NYC Mayor Vows to Eliminate Pedestrian Traffic Deaths

New York City’s new mayor, Bill de Blasio, unveiled a plan yesterday designed to eliminate pedestrian traffic deaths in America’s largest city. His proposals are worth looking at here in Oregon because they may contain lessons we can learn from here in Portland.

According to the New York Times, the focus of the initiative is stepped-up enforcement of existing laws combined with a proposal to lower the city’s speed limit from 30 to 25 miles per hour. “Our lives are literally in each other’s hands. Our children’s lives are in each other’s hands,” the mayor told a news conference Tuesday.

The strategy is called “Vision Zero” and is “adopted from a Swedish traffic safety approach that views all traffic deaths as inherently preventable,” according to the Times. De Blasio advocated these measures during his campaign last year, but they took on special urgency when New York “experienced a spate of traffic deaths, including three pedestrian deaths last month in fewer than 10 days” in the first weeks after the new mayor took office.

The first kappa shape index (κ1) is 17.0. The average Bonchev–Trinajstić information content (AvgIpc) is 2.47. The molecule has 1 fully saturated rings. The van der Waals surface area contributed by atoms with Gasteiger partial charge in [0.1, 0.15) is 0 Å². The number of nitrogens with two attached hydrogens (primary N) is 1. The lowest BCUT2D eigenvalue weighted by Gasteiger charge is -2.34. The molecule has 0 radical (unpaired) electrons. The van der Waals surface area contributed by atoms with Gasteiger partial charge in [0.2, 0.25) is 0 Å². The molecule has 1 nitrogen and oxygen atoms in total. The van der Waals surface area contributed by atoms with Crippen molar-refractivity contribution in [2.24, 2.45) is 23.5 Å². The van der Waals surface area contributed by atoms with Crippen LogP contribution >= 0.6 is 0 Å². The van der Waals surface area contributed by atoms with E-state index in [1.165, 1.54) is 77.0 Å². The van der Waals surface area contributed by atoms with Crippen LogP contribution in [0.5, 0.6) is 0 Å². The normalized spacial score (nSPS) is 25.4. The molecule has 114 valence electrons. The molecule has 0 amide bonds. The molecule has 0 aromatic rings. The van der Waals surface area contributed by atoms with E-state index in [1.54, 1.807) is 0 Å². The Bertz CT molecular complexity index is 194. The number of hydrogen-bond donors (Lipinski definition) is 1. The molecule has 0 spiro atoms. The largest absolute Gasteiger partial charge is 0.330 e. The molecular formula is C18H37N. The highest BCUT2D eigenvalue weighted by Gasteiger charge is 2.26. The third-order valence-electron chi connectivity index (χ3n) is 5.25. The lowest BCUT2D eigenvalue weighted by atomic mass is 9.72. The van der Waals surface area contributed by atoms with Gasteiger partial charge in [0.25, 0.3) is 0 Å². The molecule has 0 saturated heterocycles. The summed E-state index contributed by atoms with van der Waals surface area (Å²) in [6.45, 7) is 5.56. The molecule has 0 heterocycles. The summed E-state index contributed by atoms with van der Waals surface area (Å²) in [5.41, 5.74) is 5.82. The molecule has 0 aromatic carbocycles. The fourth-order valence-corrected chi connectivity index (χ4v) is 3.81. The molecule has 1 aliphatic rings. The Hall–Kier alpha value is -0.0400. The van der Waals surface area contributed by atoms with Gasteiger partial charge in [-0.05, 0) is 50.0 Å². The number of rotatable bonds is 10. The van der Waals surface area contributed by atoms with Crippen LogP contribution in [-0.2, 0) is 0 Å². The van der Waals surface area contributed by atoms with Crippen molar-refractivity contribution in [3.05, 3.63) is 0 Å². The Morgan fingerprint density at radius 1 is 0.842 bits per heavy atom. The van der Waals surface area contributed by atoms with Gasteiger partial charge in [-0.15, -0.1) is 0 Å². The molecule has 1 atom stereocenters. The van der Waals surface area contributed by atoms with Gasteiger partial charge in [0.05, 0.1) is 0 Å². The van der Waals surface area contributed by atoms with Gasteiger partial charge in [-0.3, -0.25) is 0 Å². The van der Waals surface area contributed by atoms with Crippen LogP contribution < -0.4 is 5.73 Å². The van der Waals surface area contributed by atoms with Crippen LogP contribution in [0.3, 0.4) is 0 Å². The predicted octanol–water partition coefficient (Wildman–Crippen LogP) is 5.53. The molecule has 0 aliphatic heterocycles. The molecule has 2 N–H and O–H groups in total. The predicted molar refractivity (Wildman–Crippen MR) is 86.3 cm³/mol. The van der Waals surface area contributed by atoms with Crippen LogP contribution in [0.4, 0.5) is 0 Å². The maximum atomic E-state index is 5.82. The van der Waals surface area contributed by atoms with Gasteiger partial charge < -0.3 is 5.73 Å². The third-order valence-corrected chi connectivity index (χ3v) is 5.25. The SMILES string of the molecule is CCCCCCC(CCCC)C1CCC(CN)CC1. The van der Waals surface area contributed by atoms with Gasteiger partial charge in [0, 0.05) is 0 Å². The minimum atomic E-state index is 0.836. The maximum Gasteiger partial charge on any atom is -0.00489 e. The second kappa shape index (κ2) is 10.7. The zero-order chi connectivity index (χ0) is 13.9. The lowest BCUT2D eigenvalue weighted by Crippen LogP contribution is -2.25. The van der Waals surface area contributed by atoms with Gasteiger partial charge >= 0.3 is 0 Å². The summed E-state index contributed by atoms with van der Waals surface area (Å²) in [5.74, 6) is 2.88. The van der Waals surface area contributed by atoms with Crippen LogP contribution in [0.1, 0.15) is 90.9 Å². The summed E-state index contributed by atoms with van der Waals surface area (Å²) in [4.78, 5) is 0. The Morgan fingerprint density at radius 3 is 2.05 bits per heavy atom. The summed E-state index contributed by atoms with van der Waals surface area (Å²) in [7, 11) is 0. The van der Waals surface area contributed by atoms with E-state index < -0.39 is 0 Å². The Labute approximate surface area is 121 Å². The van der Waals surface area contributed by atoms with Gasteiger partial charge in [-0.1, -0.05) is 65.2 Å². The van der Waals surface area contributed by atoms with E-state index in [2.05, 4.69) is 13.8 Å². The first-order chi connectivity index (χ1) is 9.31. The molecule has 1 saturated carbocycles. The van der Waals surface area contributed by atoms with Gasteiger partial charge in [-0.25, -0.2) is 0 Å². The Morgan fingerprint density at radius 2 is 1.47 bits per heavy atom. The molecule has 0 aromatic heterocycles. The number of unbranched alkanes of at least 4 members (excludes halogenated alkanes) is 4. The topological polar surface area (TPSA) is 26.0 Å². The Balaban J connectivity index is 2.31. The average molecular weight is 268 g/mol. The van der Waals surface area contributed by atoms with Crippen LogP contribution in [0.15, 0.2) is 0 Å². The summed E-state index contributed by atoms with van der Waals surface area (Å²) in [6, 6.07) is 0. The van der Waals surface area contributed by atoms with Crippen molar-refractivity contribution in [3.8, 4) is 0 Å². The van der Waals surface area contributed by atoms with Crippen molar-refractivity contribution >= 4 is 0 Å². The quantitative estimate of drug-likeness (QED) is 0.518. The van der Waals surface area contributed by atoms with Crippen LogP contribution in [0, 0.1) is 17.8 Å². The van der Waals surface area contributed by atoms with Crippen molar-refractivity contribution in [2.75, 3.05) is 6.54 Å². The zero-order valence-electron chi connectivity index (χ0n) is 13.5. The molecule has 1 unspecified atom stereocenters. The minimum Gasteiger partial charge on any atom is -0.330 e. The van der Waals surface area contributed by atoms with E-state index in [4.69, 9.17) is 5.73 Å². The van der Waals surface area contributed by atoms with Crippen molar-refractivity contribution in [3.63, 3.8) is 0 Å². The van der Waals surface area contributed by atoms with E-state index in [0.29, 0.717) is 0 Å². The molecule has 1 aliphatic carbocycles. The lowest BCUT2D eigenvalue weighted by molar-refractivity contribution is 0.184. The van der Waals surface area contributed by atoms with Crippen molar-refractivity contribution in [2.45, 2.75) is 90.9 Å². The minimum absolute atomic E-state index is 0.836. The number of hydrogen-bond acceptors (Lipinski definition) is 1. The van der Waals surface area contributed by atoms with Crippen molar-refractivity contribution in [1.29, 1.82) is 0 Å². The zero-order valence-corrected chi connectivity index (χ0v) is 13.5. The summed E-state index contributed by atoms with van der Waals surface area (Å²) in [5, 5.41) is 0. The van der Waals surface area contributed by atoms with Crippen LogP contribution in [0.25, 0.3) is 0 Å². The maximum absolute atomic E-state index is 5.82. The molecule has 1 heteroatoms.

Here in Portland we are, in some respects, well ahead of New York in terms of traffic and pedestrian safety. Back in August 2012 the speed limit on 70 miles of Portland’s streets was lowered from 25 mph to 20 mph. As The Oregonian and other media outlets noted at the time, the move was designed to protect pedestrians and cyclists from Portland bicycle and car accidents. The program has not been perfect – an opinion column in The Oregonian on New Year’s Day stated that 10 Portland pedestrians died in traffic-related accidents during 2013. That article prompted a response a few days later in the same newspaper from Portland City Commissioner Steve Novick who acknowledged the problem and agreed that more funding for sidewalks and better traffic signals is needed.

It is especially interesting to note that the 2012 move to lower speed limits focused on out city’s Northeast, while the recent articles focusing on continuing problems both highlighted the Southeast. Anecdotally, at least, this would suggest that lowering the speed limit really does help.

As an Oregon bicycle and pedestrian traffic accident attorney I applaud Mayor de Blasio’s initiative and will be eager to see whether it achieves the desired results. Even in a bike-friendly city like Portland it is important to remind drivers that they need to slow down and pay attention to cyclists and pedestrians.

New York Times: De Blasio unveils plan to eliminate traffic deaths

The Oregonian: Pedestrian deaths should be wake-up call for Portland leaders: Guest opinion

The Oregonian: Portland needs more money for pedestrian safety: Guest columnist

The Oregonian: 20 mph speed limit on neighborhood greenways unveiled in Northeast Portland

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